Michael Prophet
w/Roland Burrell & Roots Covenant @ Music Box

Sergeant Pepper

Sergeant Pepper, born Garnett Cross, was born in London, England in 1965 and came from a deep-rooted and successful family of musicians.  As a young boy he instantly took an interest in the rhythm of reggae music.  Shortly after he found his way into drumming for the local church.  By 1981 in the Brixton area of London, Sergeant Pepper and his brother Victor Cross started to establish a name for themselves musically.

With the turn of the eighties, Mad Professor launched the Ariwa record label.   In search of talent, Mad Professor attended a stage show where he witnessed Sergeant Pepper’s dynamic performance.   He knew then that Sergeant Pepper would play a key role in the success of the Ariwa.  This gave Sergeant Pepper the platform he needed to arrange and produce himself.

With the harmonious sounds of Sergeant Pepper and the wizardry of Mad Professor they released their first single titled “Come Back Again”.  Pepper then joined the band Aquizim as a keyboardist and they released the songs “True True Loving” and “Time of My Life”.   Soon after his release of “Magnet” and “Time a Go Dread”, Sergeant Pepper’s first album “Judgement Day” was created.   Not long after the career of his sister Sandra Cross took off with her singles “I Adore You” and “Country Living” and with their group the Wild Bunch.  Sergeant Pepper then connected with Jah Shaka in 1985 to release the album “Jah Shaka meets Sgt. Pepper in Addis Ababa Studio’s”.  Sergeant Pepper then took over as keyboardist for the legendary Twinkle Brothers which allowed him to tour the globe and be amongst reggae music at it’s finest.  But as the music became digital, Pepper decided that a break was needed.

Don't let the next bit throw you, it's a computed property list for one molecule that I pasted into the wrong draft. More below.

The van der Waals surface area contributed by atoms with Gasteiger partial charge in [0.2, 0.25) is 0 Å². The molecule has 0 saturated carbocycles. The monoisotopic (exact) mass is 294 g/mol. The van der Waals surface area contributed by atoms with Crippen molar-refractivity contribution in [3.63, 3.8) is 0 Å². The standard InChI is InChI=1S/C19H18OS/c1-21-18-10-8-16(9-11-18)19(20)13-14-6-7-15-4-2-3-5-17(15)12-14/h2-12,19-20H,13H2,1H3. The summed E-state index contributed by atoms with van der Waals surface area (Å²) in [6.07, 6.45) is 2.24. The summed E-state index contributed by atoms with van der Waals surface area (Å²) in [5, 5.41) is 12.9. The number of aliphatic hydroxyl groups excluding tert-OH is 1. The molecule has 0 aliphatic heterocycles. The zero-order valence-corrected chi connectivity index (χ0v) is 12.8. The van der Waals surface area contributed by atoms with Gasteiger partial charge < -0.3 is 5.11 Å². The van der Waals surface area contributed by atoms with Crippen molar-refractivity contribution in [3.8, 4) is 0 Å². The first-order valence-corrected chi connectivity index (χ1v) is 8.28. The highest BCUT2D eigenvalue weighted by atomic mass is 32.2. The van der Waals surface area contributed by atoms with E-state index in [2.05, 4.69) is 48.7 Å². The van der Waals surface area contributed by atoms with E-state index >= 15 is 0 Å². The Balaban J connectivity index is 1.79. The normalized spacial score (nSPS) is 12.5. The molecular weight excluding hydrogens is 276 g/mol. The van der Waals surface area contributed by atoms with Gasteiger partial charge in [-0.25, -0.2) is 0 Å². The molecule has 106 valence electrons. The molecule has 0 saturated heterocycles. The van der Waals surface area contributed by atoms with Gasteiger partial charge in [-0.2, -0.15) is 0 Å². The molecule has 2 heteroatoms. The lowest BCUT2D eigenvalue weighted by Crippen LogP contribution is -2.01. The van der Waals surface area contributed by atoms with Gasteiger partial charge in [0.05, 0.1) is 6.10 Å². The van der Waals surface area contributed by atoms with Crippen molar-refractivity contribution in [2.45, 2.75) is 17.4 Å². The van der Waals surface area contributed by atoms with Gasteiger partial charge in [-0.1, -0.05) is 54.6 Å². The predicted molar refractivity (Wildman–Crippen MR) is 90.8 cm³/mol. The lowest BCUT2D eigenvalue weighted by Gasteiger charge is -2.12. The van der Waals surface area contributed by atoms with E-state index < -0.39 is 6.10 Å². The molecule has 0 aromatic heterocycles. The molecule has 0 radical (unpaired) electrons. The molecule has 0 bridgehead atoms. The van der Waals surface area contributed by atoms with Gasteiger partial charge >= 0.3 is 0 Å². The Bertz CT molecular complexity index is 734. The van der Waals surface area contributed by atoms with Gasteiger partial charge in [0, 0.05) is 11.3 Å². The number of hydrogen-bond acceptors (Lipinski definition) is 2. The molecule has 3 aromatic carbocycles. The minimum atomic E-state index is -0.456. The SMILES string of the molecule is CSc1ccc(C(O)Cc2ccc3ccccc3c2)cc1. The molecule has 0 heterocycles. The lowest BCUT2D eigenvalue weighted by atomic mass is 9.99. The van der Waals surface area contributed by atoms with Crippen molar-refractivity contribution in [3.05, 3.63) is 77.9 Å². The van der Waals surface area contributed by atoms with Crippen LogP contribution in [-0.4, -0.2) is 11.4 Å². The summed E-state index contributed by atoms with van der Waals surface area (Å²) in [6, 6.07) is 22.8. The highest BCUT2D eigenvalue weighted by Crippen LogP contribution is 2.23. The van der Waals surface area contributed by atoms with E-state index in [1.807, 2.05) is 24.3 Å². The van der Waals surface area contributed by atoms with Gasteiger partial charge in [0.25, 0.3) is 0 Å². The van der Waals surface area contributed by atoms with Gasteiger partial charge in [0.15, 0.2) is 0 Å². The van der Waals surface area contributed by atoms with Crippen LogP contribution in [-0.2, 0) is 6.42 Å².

It wasn’t until 2015 that the call came from San Diego, California and the vibes became too much to contain.   After making the journey across the world he saw his fire and passion for music never declined and he knew the time is now to come back and deliver his style of music to the masses.  Pepper swiftly returned to the studio and with his new release of  “Jah Children” and his version of the Aquizim classic “Concrete Slave Ship”,  Sergeant Pepper’s time has now arrived to command his skills to the world and bring back the sound that has captured many reggae fans.